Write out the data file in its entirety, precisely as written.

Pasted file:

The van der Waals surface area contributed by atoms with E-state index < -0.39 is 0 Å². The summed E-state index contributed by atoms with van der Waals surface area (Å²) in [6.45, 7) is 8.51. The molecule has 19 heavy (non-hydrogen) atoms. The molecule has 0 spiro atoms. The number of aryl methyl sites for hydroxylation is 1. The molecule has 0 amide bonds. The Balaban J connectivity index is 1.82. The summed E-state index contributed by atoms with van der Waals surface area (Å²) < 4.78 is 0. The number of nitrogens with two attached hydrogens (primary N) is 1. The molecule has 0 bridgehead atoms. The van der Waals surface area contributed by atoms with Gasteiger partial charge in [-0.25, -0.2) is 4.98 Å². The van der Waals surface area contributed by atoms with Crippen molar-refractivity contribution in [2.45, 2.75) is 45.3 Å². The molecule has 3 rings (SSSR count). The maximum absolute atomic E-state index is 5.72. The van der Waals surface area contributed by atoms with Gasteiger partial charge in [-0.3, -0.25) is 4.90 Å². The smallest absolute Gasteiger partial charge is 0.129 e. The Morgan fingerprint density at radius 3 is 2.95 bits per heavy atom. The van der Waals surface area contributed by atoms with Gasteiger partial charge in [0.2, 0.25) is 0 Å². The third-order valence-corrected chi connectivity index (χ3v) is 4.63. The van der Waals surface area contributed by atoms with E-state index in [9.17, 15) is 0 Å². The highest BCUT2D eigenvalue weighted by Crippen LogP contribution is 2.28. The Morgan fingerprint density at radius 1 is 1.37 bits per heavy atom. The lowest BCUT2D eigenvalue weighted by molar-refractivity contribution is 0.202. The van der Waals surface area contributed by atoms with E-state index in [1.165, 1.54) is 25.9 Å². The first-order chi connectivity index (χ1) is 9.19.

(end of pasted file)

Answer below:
The van der Waals surface area contributed by atoms with E-state index < -0.39 is 0 Å². The summed E-state index contributed by atoms with van der Waals surface area (Å²) in [6.45, 7) is 8.51. The molecule has 19 heavy (non-hydrogen) atoms. The molecule has 0 spiro atoms. The number of aryl methyl sites for hydroxylation is 1. The molecule has 0 amide bonds. The Balaban J connectivity index is 1.82. The summed E-state index contributed by atoms with van der Waals surface area (Å²) < 4.78 is 0. The number of nitrogens with two attached hydrogens (primary N) is 1. The molecule has 0 bridgehead atoms. The van der Waals surface area contributed by atoms with Gasteiger partial charge in [-0.25, -0.2) is 4.98 Å². The van der Waals surface area contributed by atoms with Crippen molar-refractivity contribution in [2.45, 2.75) is 45.3 Å². The molecule has 3 rings (SSSR count). The maximum absolute atomic E-state index is 5.72. The van der Waals surface area contributed by atoms with Gasteiger partial charge in [-0.3, -0.25) is 4.90 Å². The smallest absolute Gasteiger partial charge is 0.129 e. The Morgan fingerprint density at radius 3 is 2.95 bits per heavy atom. The van der Waals surface area contributed by atoms with Gasteiger partial charge in [0.2, 0.25) is 0 Å². The third-order valence-corrected chi connectivity index (χ3v) is 4.63. The van der Waals surface area contributed by atoms with E-state index in [9.17, 15) is 0 Å². The highest BCUT2D eigenvalue weighted by Crippen LogP contribution is 2.28. The Morgan fingerprint density at radius 1 is 1.37 bits per heavy atom. The lowest BCUT2D eigenvalue weighted by molar-refractivity contribution is 0.202. The van der Waals surface area contributed by atoms with E-state index in [1.165, 1.54) is 25.9 Å². The first-order chi connectivity index (χ1) is 9.19.